A row has broken out between some of Lebanon’s biggest foreign creditors as the country slides towards a restructuring of its enormous debt burden.
Ashmore, which has amassed a more than $1bn position in Lebanon’s short-dated bonds, is pushing for Beirut to repay a dollar bond that matures next month, despite the parlous state of the country’s finances. The fund manager’s lobbying has drawn criticism from other big emerging-market investors, which boiled over at a client dinner hosted by Bank of America in London last month.
In a heated exchange, Pimco’s Yacov Arnopolin told Ashmore’s Larisa Babushkina that Ashmore was being irresponsible in pressuring the Lebanese government to pay the March bond in full, according to two investors present at the event.
“Ashmore is trying to support their position in what is effectively a bankrupt country,” said one of the investors. “You could pay these bonds, but you are just delaying the inevitable.”
Ashmore, Pimco and Bank of America declined to comment.
Most overseas investors backed away from Lebanese debt as the country slid into a full-blown financial crisis last year, but Ashmore appears to be unwavering. The London-based firm, led by billionaire Mark Coombs, at the beginning of January owned more than a quarter of the $1.2bn bond due to be repaid on March 9, according to Bloomberg data.
Economic growth in the Middle Eastern nation has been sluggish since the start of the Arab spring in 2011, which has put an increasing strain on government finances. A bungled October effort at raising funds through a tax on WhatsApp calls triggered the country’s biggest protests in more than a decade, and deepened the malaise.
Locals are concerned that if the government does repay the March bond in full, it will push the country’s finances into even greater stress, while foreign investors are concerned it could result in bigger losses on longer-dated debt if and when a full restructuring arrives.
Mr Arnopolin said Ashmore was in effect asking other investors to bail out the firm’s aggressive bet on Lebanon, according to investors present at last month’s dinner.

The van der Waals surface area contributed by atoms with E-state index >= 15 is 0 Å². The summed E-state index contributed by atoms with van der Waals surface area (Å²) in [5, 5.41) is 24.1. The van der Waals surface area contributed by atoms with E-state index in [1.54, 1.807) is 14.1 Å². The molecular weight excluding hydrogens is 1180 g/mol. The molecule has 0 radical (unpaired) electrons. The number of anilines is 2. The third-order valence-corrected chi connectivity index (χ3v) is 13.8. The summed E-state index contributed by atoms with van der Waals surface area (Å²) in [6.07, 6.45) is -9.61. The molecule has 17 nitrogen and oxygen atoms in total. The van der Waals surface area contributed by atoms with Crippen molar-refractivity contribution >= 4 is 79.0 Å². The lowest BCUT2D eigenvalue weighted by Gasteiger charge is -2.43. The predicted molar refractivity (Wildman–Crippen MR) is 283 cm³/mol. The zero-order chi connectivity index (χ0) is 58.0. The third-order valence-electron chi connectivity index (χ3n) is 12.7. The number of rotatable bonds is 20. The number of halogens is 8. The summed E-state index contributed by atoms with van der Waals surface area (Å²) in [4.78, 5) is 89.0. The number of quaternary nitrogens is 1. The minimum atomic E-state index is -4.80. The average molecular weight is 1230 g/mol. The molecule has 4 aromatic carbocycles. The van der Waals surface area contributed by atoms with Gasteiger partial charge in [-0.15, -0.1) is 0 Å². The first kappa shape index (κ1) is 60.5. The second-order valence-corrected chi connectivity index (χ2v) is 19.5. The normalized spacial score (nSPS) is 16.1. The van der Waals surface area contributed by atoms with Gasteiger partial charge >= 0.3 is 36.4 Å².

The March bond’s price has fluctuated wildly in recent weeks, rising above 90 cents on the dollar in early February amid growing hopes the government would repay before plunging to 75 cents this week after Beirut requested technical assistance from the IMF. Longer-dated bonds are trading below 40 cents on the dollar, a level that implies a very high perceived risk of default.
Collectively, foreign bondholders are in a relatively weak position, given the lion’s share of Lebanon’s dollar debt is held by domestic investors. Some are anxious to present a united front in any upcoming negotiations with the government and are uncomfortable that Ashmore has made that more difficult.
Toufic Gaspard, a former IMF official and a Lebanese economist, called the government’s decision of whether or not to default on the March bond a “choice between two evils”.
Public opinion is in favour of default, at a time when the short supply of foreign currency reserves has created a liquidity crisis in Lebanon. While Mr Gaspard says he tends to think the government will pay the March bond, he adds that “restructuring is becoming inevitable”.
Lebanon has never missed a bond repayment, though investors see a default as inevitable. The country’s public debt-to-GDP ratio of 160 per cent suggests that investors should prepare to get back less than 40 per cent of their money, according to Oxford Economics’ analysis.